What he says makes sense, and points to something I’ve brought up in the past: if you’re working within a set tradition, don’t change stuff to suit your needs.  If a text, grimoire, ritual, or teacher says to use a particular method, don’t change what they say to do until you’ve tried it first and, even then, only if you have an actual need to once you understand why it is the way it is.  For the Golden Dawn system of magic, the physical location of the Temple (and thus the place where the elemental correspondences come into play the most) doesn’t matter, but the astral/spiritual location of the work, which takes place Elsewhere.  That said, if you’re not working in that kind of framework, it may be better to experiment and change things before trying them out.  It honestly depends.  For instance, for an upcoming project (if ever I stop putting if off) where I plan to work with Wraeththu magic and mythos, the standard Golden Dawn/neopagan system of elements is used, but the system is also very personalized and dependent upon personal exploration.  In that case, changing the directions of the elements may not be such a bad thing, and may help in my case to tie it into my other overall magic work.

So, with all that in mind and with a slew of elemental correspondences to pick from, which one should you use?  As in all else with magic, it depends.

  • If you’re working in any kind of tradition that has already set its own rules (traditional Wicca, Golden Dawn, etc.), use the correspondences already set down in stone.  This way, you’re tapping into the current of that tradition, which links you to the overall power and history of that tradition, giving your rituals a stronger boost based on the power already built in that.  Unless you want to experiment within the bounds of that tradition, you’re breaking away from it, which deprives you of the force already built up into it.
  • If you’re working in a tradition that is place-independent and takes place in another dimension, much like the Golden Dawn where the physical location of the Temple is meaningless since the work in the Temple takes place in the Hall of the Duat in the Egyptian otherworld, then use the correspondences of that astral/otherworldly place.  Since the correspondences of that otherworldly place take precedence, using a physical set of correspondences is meaningless.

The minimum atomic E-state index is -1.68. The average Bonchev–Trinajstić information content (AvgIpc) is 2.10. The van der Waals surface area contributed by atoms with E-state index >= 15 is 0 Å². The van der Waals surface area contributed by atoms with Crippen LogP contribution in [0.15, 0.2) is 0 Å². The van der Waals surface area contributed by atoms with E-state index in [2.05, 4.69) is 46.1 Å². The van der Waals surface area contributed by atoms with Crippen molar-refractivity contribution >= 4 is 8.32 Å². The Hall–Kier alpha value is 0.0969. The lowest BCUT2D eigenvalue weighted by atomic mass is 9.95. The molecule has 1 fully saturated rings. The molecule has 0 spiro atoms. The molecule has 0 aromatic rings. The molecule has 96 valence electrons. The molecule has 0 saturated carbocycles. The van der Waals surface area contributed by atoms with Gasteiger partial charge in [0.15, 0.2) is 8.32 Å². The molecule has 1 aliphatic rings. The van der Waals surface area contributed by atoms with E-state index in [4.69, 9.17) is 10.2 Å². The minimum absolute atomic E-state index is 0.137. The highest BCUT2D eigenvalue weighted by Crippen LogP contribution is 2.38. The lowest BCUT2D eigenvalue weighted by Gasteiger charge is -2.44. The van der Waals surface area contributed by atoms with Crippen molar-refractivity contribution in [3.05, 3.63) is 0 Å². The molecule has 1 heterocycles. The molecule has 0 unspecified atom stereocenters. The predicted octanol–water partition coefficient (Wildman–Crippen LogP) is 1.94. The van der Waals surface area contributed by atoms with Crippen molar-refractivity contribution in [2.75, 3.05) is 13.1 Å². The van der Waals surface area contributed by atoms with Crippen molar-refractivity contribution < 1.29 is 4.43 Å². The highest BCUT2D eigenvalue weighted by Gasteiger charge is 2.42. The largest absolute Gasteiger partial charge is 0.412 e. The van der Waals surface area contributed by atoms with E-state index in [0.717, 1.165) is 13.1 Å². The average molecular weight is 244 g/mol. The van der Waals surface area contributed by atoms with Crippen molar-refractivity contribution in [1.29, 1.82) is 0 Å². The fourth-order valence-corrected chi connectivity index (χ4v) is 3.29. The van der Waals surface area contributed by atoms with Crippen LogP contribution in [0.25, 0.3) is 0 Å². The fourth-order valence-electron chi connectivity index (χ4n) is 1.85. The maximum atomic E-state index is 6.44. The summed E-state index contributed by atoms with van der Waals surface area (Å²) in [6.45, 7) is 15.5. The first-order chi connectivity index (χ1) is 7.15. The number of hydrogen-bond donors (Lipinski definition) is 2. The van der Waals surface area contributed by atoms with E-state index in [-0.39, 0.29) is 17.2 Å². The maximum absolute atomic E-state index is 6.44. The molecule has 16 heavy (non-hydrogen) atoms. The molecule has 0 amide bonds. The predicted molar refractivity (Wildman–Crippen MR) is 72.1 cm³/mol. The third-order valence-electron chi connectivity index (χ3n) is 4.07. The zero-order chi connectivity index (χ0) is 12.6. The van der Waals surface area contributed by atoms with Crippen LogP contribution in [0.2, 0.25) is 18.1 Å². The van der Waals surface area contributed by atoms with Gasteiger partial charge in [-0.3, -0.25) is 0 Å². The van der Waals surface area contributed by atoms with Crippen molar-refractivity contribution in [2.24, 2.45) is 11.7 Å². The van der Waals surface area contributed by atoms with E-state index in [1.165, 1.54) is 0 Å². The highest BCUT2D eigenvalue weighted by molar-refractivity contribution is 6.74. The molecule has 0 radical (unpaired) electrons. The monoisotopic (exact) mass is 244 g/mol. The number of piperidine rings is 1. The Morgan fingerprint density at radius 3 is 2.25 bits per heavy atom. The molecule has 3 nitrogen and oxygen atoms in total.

• If you’re working in a solitary earth-based or nature-primary tradition, you might be best off using the elemental correspondences that best reflect the place where you’re currently working.  This helps plug you into the natural flow of the powers that be where you currently are, and helps sync you to the place where you are, respecting the land and nature you’re actually working with.  The standard Golden Dawn system is fine for Wicca in its original land of Great Britain, but other systems may work better should one works on the east coast of the US (e.g. Water/East, Fire/South, Earth/West, Air/North) or in the Southern Hemisphere (e.g. Air/East, Earth/South, Water/West, Fire/North).
  • If you’re working in a tradition that is celestially-based or star-primary, I’d suggest using Agrippa’s correspondences that use the elemental associations of the zodiac signs.  This implies that the elements come from the planets, which is pretty standard Hermetic doctrine, and helps link your work down here in this worldly sphere with the rest of the spheres of the cosmos, tying your elemental work into that of the planets directly.